Dig up a matzah recipe on the Internet and let kids have a go at baking the afikomen. The dry crumbly results may not be Manischevitz material, but they’ll leave your pint-sized bakers feeling more a part of Passover, and the extra dough can keep little hands occupied during the seder.
Serve Up Some Plagues
Scatter plastic frogs, beasts and insects (locusts) and other plague-related knick-knacks around the table.
Recline in Style
Help kids use fabric paint to decorate plain pillowcases with Passover related art. Since reclining is the name of the game during the seder, these meaningful creations will be put to good use.
Stretch the Festive Meal
Grumbling tummies are prime perpetrators of seder-night meltdowns. By serving the matzah ball soup upon arrival and offering up platters of carrot and celery sticks as karpas, you can squelch pre-festive meal kvetching faster than your kids can say, “Let my people go!”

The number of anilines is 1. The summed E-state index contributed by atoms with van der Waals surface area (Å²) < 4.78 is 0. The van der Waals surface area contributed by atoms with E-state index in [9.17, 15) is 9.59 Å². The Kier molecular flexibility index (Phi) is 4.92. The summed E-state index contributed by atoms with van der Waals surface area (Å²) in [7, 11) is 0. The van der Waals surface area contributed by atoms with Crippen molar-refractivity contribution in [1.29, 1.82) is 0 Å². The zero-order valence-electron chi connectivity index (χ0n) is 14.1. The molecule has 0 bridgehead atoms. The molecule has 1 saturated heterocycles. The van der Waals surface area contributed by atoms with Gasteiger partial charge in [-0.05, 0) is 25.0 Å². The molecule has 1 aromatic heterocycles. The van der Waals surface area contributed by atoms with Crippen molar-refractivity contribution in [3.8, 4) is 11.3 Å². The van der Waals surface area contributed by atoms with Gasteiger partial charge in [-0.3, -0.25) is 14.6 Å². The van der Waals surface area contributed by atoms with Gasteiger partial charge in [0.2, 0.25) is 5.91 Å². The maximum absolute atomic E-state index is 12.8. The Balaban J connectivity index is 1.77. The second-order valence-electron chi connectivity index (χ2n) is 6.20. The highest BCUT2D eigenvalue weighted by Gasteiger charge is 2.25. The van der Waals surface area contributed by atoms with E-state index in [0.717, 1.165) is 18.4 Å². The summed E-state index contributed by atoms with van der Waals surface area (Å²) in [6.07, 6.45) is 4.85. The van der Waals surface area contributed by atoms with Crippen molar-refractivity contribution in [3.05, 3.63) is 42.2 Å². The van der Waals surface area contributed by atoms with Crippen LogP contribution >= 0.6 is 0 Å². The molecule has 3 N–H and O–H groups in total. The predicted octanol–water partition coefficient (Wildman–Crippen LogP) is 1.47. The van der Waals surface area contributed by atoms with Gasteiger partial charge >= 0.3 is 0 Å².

Who Wants to be a Matzahnaire?
Passover is all about asking questions, but the big four are only the beginning. Keep kids excited and involved with the seder by intermittently morphing into a game show host. Be sure to award correct answers to holiday-themed questions with special Passover prizes.
Give a Taste of Slavery
Just as little heads are beginning to nod off, “discover” an envelope addressed to all the children at your seder table containing a letter from the Pharoh himself. Read the edict — commanding all children to begin building pyramids, immediately — aloud; pull out the blocks you stored under the table prior to the seder and let the enslavement begin.
Try a Change of Venue
Whether everyone moves to the living room to sing Passover songs or takes a walk outside to the pool to send a baby Moses doll off in a basket, a field trip away from the table during the course of the seder works miracles.
Chop It Up
It’s much more fun to eat a Hillel sandwich when you helped in making the charoset and maror. In my family, making horseradish sauce is an annual pre-seder event complete with Shlomo Carlbach music. Since only those old enough to safely handle a knife are allowed to participate, the kids consider it a virtual rite of passage.